# Time Delay Relay: output = HIGH until triggered, then return HIGH after interval?

My goal is for a button press to temporarily disrupt the input voltage (120VAC) for a specified interval (around 10 seconds). Ideally, I'd like the interruption of voltage to coincide with the leading edge of the button press; I'm flexible about whether the delay would start at the leading or trailing edge.

I'm getting a headache trying to determine the proper configuration of components to achieve this. I imagine I will need some type of time delay relay in tandem with some type of momentary push button (normally on? normally off?). I've tracked down a few resources that summarize the various timing modes available with TDRs, but nothing seems to offer the functionality I describe above.

I'm a novice tinkerer, and it would not surprise me to learn I'm missing something quite obvious. Any help greatly appreciated!

Edit: If at all possible, I would like to avoid dependence on a second DC source, such as is required in the circuits Samuel and miceuz have proposed. Perhaps there's no getting around this? In lieu of introducing an entirely separate voltage source, would anybody condone splicing into the 120 VAC supply, and then using a transformer to step down to the ~12VDC involved in the 555 / RC timer circuits?

• Do you have a dc power supply that can be used as the power for the basic switch latch and timeout circuit? Commented Aug 29, 2013 at 22:55
• "Monostable multivibrator" Commented Aug 29, 2013 at 22:59
• Good question, Andy. See edit :) Commented Aug 30, 2013 at 14:57
• well, stepping voltage down via transformer, rectifying and regulating - that's what is a DC power supply - a transformer, 4 diodes, a cap, LM7812 and anoter cap. Commented Aug 30, 2013 at 15:56

Use a 555 timer in monostable mode. This can be triggered with a push button on the leading edge. The output of the 555 should control a mosfet which supplies current to a normally closed relay (the 555 will not be able to drive the relay as it is). When the relay is activated it will open the contacts on the relay, disrupting the connected 120VAC. Note that the 555 timer, mosfet, and coil side of the relay will need to be powered by a separate DC source.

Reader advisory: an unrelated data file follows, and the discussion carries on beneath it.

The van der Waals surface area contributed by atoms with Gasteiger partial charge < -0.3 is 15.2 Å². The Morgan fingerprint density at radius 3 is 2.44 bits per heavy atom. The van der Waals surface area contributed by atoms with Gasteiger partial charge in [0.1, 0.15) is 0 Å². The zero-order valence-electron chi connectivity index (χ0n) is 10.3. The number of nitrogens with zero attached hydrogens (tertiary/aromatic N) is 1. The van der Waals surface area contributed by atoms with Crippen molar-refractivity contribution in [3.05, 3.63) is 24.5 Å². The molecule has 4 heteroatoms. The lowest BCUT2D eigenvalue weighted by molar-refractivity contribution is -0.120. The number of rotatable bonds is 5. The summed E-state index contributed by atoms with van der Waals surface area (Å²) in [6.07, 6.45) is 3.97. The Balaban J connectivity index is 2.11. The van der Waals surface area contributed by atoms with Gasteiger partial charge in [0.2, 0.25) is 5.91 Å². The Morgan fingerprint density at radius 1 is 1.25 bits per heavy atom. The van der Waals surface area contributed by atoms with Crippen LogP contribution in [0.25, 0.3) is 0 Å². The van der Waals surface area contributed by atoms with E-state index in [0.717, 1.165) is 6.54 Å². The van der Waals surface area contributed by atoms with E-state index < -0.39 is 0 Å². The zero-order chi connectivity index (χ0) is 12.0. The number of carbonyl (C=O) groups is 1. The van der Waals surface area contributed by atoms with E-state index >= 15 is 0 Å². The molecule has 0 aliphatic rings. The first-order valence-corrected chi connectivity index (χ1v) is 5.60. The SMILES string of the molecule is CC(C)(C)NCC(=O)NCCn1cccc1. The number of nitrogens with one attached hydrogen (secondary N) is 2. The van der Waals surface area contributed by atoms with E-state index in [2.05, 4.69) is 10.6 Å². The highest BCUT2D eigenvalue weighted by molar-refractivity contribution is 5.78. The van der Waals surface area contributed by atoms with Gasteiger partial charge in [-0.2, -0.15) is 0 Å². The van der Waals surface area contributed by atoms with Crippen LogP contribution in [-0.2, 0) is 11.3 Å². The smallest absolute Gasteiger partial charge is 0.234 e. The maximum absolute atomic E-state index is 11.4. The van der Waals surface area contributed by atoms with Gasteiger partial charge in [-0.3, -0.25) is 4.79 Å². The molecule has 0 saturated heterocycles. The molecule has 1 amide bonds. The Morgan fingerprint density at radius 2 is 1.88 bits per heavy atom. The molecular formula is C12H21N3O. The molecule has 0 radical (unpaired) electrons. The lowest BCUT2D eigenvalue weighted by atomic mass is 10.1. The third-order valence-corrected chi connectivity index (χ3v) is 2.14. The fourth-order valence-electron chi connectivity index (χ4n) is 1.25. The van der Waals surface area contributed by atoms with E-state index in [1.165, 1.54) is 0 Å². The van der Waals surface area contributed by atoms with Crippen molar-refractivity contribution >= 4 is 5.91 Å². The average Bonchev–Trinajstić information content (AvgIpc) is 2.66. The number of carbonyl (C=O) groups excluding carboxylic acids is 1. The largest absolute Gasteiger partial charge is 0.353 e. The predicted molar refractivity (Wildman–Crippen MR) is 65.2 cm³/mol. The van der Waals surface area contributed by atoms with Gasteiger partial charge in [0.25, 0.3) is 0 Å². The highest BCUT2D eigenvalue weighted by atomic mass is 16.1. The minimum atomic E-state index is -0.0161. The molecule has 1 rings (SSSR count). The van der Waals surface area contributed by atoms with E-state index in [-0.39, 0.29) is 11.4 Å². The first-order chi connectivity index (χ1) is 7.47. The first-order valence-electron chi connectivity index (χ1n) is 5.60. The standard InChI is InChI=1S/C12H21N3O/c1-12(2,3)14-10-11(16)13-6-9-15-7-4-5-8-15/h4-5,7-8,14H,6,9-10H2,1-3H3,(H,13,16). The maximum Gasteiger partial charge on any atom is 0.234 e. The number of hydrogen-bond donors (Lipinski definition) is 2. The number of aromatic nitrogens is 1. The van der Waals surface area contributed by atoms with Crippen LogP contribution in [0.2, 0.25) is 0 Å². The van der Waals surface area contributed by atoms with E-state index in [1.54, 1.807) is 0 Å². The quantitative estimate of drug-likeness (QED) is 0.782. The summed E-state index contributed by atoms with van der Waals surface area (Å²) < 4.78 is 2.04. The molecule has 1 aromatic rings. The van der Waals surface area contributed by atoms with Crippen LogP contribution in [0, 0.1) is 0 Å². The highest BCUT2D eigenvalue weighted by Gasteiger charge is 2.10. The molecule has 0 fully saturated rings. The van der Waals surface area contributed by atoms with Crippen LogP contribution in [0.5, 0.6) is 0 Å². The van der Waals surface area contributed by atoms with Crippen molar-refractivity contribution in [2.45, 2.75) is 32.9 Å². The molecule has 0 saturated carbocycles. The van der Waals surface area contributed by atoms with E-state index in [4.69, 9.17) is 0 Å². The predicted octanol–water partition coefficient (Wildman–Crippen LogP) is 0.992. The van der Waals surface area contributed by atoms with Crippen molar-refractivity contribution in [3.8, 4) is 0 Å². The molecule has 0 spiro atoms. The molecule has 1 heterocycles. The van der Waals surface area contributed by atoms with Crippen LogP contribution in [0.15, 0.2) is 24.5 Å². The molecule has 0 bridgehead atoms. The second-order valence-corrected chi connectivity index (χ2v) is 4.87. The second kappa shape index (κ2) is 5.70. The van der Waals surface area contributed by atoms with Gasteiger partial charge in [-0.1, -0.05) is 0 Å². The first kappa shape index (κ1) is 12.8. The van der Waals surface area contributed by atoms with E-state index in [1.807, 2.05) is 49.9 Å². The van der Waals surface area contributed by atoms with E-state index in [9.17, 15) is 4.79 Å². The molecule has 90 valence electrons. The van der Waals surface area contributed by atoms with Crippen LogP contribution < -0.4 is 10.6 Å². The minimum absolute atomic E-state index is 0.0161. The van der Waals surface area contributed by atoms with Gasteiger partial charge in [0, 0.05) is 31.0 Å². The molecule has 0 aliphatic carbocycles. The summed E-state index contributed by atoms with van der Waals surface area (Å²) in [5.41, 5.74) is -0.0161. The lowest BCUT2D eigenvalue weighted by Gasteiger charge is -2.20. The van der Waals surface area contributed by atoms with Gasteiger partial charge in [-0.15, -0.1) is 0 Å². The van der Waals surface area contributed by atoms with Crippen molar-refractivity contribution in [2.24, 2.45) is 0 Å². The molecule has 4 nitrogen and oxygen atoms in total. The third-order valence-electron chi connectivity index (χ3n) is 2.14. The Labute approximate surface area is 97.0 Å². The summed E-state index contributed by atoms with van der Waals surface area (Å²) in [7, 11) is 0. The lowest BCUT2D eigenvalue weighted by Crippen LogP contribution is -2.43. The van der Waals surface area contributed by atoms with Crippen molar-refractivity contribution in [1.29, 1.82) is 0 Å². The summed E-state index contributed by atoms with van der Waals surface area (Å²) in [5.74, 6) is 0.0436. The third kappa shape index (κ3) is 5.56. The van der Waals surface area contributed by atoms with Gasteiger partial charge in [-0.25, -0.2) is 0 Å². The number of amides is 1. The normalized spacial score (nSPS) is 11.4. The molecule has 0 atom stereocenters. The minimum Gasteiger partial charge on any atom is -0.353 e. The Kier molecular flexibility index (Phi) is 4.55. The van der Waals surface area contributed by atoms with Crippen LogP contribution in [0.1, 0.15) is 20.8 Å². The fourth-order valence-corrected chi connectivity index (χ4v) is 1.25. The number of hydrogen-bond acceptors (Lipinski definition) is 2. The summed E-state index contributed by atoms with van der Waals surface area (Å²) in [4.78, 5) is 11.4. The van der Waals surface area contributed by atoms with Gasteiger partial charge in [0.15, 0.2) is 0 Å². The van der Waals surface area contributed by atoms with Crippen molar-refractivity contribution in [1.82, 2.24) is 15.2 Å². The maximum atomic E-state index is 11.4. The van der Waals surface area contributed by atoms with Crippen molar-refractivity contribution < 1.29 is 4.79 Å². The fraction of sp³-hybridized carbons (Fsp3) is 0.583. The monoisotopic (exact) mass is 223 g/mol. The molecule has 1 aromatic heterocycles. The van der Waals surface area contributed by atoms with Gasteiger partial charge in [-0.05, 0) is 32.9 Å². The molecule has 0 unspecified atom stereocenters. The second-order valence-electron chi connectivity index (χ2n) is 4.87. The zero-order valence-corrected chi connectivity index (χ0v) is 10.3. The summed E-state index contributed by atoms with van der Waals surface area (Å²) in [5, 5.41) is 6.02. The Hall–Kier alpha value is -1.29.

simulate this circuit – Schematic created using CircuitLab

Your relay doesn't need to be a SPDT, you can find a SPST that's normally closed. Also depending on the relay you can find, you may need to include a flyback diode. Use one of the many calculators online to find proper values for R1, R2 and C1.

• I thought somebody might suggest using a 555. Could I, perhaps, power this circuit using a transformer in conjunction with an offshoot of the AC line? Commented Aug 30, 2013 at 14:54
• That's exactly how I'd do it. Use a wall-wart to power the low voltage electronics. You can imagine this is how many in-line switches work, for instance, electronically controlled holiday-light timers. Commented Aug 30, 2013 at 15:57

You can get away without using a 555 timer - a capacitor and a resistor is enough.

When you press a button, C1 is charged to supply voltage, this makes voltage on the gate of the mosfet Q1 to go over threshold and the mosfet turns on. Then charge from C1 leaks thru R1 until voltage on Q1 gate goes below threshold.

The exact values for C1 and R1 will depend on your supply voltage, mosfet turn on threshold voltage and minimum relay holding current. You can experiment starting with 22uF capacitor and 100k resistor. To increase the interval increase either or both of the values.

If you want to do some math, go to this tutorial. You would have to integrate the discharge curve from your supply voltage to mosfet threshold voltage to get a delay time.

This circuit will not be as precise as 555 one, but depending on your requirements it might be good enough quick and dirty solution.

simulate this circuit – Schematic created using CircuitLab

• Precise timing is a non-issue, so this would work for me just as well as a 555 circuit. Please see the above edit concerning the issue of introducing a separate voltage source :) Commented Aug 30, 2013 at 15:02
• if you are comfortable to work with HIGH VOLTAGES, you could use a transformerless power supply - by dropping voltage over a series capacitor, rectifying it and regulating over a zener. but this raises more requirements for the system - proper grounding and a button providing sufficient isolation should be the first on the list. check this: ww1.microchip.com/downloads/en/appnotes/00954a.pdf‎ Commented Aug 30, 2013 at 15:51